• As a "portable application" / "framework-dependent application", requiring a dotnet executable and installed framework on the target machine. Here, the XYZ.runtimeconfig.json is used to determine the framework version to use and also specifies runtime parameters. This deployment model allows running the same code on various platforms (windows, linux, mac)
  • As a "self-contained application": Here the entire runtime is included in the published output and an executable is generated (e.g. yourapp.exe). This output is specific to a platform (set via a runtime identifier) and can only be run on the targeted operating system. However, the produced executable is only a small shim that boots the runtime and loads the app's main dll file. This also allows an XYZ.runtimeconfig.json to set additional runtime properties like garbage collection settings.(think of it as a "new" app.config file)

In the future, the CoreRT runtime – which is still under development at the time of writing – aims to allow creating a single pre-compiled native executable that is specific to a runtime and does not require any other files.

  • For the .NET Core 3.0 solution, see my answer where I explain it in detail, I just finished my first live deployment using that solution. – Marcell Toth May 11 '19 at 18:45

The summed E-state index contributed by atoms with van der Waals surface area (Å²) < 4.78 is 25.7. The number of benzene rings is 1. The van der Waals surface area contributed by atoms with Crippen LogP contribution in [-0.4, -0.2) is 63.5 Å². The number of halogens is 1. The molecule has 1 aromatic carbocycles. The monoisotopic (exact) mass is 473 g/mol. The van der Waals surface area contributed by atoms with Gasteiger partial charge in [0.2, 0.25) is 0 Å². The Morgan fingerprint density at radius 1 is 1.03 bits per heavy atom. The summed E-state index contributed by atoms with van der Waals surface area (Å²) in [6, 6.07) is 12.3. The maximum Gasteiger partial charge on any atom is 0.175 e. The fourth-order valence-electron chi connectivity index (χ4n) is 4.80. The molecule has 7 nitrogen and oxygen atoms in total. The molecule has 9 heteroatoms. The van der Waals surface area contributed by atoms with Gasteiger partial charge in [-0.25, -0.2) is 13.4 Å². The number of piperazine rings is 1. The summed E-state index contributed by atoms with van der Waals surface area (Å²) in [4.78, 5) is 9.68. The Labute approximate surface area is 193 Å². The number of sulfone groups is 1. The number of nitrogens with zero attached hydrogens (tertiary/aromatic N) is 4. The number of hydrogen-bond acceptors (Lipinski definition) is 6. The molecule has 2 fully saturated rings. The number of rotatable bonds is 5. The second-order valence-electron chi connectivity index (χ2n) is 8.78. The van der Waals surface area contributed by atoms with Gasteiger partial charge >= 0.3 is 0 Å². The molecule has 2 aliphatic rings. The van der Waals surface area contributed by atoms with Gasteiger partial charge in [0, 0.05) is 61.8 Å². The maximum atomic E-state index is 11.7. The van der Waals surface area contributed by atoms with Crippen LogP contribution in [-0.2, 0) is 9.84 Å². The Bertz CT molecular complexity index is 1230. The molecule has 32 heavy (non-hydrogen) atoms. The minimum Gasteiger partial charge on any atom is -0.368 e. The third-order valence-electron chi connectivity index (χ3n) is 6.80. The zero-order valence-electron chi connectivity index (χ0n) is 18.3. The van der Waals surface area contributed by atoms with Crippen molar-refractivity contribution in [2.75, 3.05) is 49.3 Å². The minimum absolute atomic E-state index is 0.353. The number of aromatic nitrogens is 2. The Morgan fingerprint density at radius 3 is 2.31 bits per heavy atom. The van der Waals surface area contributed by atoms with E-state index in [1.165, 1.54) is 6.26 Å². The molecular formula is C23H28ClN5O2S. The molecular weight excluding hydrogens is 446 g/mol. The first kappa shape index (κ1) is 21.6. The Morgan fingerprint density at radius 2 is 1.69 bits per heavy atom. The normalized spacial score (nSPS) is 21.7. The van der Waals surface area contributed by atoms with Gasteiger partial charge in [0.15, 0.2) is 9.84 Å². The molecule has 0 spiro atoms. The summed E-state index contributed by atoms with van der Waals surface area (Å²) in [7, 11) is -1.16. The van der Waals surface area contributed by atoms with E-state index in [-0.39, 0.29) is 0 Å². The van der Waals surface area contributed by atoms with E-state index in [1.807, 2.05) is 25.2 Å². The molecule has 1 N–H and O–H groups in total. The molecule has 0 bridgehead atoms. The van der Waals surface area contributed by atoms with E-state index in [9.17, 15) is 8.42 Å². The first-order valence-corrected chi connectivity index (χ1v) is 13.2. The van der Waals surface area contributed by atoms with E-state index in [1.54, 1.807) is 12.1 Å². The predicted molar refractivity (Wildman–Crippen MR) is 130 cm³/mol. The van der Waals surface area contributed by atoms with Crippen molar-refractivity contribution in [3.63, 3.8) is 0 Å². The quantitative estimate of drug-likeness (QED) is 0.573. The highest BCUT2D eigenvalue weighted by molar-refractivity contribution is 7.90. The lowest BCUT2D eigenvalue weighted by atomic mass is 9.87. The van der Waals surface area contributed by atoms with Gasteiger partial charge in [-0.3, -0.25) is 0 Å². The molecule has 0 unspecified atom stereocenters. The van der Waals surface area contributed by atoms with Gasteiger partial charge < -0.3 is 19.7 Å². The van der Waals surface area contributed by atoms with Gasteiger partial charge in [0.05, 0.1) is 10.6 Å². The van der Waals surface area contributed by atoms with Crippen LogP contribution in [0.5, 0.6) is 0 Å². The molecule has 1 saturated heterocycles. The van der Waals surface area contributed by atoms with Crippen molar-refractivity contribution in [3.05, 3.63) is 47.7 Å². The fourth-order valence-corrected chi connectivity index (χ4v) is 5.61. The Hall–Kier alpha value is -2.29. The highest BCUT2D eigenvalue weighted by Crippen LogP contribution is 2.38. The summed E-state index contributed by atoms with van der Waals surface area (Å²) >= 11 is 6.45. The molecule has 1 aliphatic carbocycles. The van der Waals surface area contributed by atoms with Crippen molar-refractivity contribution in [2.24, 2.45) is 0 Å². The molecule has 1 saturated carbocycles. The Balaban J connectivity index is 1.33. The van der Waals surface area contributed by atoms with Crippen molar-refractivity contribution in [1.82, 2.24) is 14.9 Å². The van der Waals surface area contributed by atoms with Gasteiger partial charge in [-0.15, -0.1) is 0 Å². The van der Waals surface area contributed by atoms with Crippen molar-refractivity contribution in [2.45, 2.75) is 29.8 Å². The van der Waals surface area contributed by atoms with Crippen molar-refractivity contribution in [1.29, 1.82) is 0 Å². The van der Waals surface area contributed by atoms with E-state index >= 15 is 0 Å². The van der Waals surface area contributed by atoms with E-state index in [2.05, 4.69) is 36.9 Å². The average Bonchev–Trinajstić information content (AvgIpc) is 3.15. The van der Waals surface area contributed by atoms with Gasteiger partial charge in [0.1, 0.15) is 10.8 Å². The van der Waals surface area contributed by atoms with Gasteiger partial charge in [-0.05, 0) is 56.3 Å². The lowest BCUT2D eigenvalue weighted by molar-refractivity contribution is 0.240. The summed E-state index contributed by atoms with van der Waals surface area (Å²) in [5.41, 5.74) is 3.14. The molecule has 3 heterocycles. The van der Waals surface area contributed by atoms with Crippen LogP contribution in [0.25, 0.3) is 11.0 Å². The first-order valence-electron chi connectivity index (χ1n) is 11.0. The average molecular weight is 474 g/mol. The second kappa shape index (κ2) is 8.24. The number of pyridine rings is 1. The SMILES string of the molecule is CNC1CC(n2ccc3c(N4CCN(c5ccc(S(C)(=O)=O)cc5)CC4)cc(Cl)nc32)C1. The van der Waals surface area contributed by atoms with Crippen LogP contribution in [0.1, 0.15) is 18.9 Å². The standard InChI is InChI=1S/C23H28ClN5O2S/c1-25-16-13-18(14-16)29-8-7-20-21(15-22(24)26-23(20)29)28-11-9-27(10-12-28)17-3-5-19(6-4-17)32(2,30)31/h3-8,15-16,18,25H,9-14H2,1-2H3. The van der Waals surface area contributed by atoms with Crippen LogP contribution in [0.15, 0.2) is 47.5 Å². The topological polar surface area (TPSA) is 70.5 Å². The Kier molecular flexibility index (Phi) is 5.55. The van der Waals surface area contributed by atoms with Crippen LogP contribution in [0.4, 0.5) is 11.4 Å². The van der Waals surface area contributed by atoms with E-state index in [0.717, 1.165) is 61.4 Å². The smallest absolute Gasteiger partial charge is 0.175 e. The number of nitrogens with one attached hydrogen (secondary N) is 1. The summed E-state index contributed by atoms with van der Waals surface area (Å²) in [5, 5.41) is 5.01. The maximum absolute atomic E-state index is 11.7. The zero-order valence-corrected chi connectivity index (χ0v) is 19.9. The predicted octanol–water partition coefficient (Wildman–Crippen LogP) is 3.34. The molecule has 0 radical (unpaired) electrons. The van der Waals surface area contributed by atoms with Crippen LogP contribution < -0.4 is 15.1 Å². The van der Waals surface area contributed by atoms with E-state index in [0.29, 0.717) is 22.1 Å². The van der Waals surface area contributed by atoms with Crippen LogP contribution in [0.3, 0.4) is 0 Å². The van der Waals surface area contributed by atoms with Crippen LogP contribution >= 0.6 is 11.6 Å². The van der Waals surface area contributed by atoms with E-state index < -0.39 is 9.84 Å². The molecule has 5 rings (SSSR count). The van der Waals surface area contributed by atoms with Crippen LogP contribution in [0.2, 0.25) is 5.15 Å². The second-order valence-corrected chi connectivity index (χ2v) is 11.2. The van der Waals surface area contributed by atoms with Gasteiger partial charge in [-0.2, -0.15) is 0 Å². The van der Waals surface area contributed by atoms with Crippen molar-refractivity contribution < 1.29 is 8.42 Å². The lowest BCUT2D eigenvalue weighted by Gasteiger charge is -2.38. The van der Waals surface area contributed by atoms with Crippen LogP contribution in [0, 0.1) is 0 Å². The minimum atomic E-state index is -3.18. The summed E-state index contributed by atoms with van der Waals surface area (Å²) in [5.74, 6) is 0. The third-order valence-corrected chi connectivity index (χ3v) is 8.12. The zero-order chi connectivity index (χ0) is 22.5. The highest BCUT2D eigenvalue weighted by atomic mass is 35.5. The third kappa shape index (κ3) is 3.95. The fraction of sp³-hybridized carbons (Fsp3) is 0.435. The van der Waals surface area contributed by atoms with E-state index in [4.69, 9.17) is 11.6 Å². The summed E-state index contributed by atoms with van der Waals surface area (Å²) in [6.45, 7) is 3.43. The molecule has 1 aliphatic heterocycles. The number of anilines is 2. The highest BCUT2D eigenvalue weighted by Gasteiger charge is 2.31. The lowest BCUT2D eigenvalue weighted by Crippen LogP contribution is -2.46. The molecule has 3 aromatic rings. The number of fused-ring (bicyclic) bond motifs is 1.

Tested with .NET Core 2.2 on a console app:

  1. Reference Microsoft.DotNet.ILCompiler package in your output project. You'll need to add MyGet package repository in Visual Studio settings. *
  2. Publish the project via command line, dotnet publish C:\src\App\App.csproj -c release -r win-x64 -o output-win-x64. If there's no "Desktop Development for C++" component installed, do it in Visual Studio Installer, or the command will fail.
  3. Go to the output folder (e.g. "C:\src\App\output-win-x64") and grab the native image (.exe file).

On Windows it produced a fully functional 5Mb .exe file (compared to original self-contained publish with folder size at ~60Mb). On macOS the ILComplier though produced output without any error, the app crashed with unhandled expection (on the line with LINQ expression).

*Go to "Tools -> Options -> Package Manager -> Package Sources" and add new source at https://dotnet.myget.org/F/dotnet-core/api/v3/index.json


It is possible in .NET Core 3.0

The feature is enabled by the usage of the following property in your project file (.csproj):


There are other options as well, such as packaging the pdb into the bundle, or leaving certain files out.

Documentation is not easy to find (as it is still a preview), but there is an extensive document from the proposal stage, specifying its usage: https://github.com/dotnet/designs/blob/master/accepted/single-file/design.md

True it just works:

Combine this technique with the Self Contained Deployment workflow, you can get a true "it just works" experience for your user, they don't even have to install the .NET Core runtime for your app to run.

I am currently deploying applications to my clients as single .exe files.

Read more about that here: https://docs.microsoft.com/en-us/dotnet/core/deploying/#self-contained-deployments-scd